The main aim of Figuration courses is to make students proficient in using the tools that will enable them to define in material terms an idea for architecture and transmit it. The teaching lays down the theoretical bases and goes on to introduce the working techniques. In other words, students gain a scientific knowledge of the history of art and at the same time, indissociably, the habit of continual practice in using the tools of expressive image-making.
A fundamental element of the teaching of representation in architecture is Gestaltung, which is the discipline that studies the definition of ‘form’, the ‘depiction’ of an idea or a concept. The principle basis of Gestaltung is that ‘the whole is other than the sum of its parts’. This axiom, which expresses an anti-mathematical concept, defines a dimension at the edge of the scientific and objective fields, a dimension in which the most important thing is that which is perceived, not that which is real. Perception is the overall idea of an object and not the object as a physical entity. It is the emotional and cultural dimension that permeates the physical material of an architectural object. This dimension is conveyed, in the field of representation, through the artist’s expressive capacity to employ means of depiction. The artist is capable of transferring a larger amount of information, not necessarily linked to the dimensions or the features of and object, than direct observation of the object itself can achieve.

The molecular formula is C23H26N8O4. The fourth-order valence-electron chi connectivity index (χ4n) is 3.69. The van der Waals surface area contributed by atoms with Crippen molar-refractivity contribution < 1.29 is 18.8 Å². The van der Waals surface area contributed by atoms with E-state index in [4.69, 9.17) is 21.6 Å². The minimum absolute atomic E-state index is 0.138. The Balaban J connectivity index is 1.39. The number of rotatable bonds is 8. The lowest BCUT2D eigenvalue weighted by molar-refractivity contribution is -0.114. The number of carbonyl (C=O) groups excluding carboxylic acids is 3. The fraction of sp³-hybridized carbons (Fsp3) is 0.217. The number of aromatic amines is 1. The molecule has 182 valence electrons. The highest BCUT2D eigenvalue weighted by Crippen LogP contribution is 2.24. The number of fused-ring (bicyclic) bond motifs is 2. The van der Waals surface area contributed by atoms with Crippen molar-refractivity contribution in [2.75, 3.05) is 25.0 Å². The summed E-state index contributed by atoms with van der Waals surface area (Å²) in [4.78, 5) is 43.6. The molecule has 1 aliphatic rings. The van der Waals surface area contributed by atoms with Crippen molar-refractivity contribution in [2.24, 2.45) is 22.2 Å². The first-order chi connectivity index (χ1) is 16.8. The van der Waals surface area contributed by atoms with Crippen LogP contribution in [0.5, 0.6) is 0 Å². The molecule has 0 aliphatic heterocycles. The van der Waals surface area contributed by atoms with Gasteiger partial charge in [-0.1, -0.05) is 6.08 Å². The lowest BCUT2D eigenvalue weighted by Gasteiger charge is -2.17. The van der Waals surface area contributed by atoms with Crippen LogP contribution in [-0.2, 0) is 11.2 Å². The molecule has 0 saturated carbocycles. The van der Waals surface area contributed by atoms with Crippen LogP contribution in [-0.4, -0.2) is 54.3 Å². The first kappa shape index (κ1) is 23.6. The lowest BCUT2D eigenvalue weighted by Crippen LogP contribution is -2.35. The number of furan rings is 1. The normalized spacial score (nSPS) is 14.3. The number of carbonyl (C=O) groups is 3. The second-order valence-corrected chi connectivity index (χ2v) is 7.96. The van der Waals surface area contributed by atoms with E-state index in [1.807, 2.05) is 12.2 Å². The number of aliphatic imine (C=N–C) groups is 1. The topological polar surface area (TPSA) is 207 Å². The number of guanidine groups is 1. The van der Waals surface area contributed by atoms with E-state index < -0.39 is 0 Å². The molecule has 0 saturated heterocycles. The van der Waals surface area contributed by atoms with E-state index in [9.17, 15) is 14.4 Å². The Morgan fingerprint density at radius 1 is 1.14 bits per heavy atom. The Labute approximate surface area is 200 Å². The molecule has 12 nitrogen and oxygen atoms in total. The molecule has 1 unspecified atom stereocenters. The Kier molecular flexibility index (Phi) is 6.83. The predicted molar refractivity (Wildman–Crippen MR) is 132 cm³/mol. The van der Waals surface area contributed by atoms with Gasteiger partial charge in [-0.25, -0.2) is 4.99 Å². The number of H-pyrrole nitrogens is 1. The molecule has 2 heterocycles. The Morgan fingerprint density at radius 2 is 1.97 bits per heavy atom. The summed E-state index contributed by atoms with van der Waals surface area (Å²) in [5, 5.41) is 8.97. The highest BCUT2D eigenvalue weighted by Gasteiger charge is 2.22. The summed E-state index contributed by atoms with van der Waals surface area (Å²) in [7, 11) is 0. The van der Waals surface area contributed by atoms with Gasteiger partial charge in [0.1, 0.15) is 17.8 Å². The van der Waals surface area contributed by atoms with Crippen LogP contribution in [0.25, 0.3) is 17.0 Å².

Gestaltung, in more general terms, is concerned with perception and reasoning, and studies the fundamentals of behaviour, as well as theories of learning, memory and thought. It studies the progression of Form > Model > Representation, and the relationships between them. It defines the principle rules with which the information collected can be organised.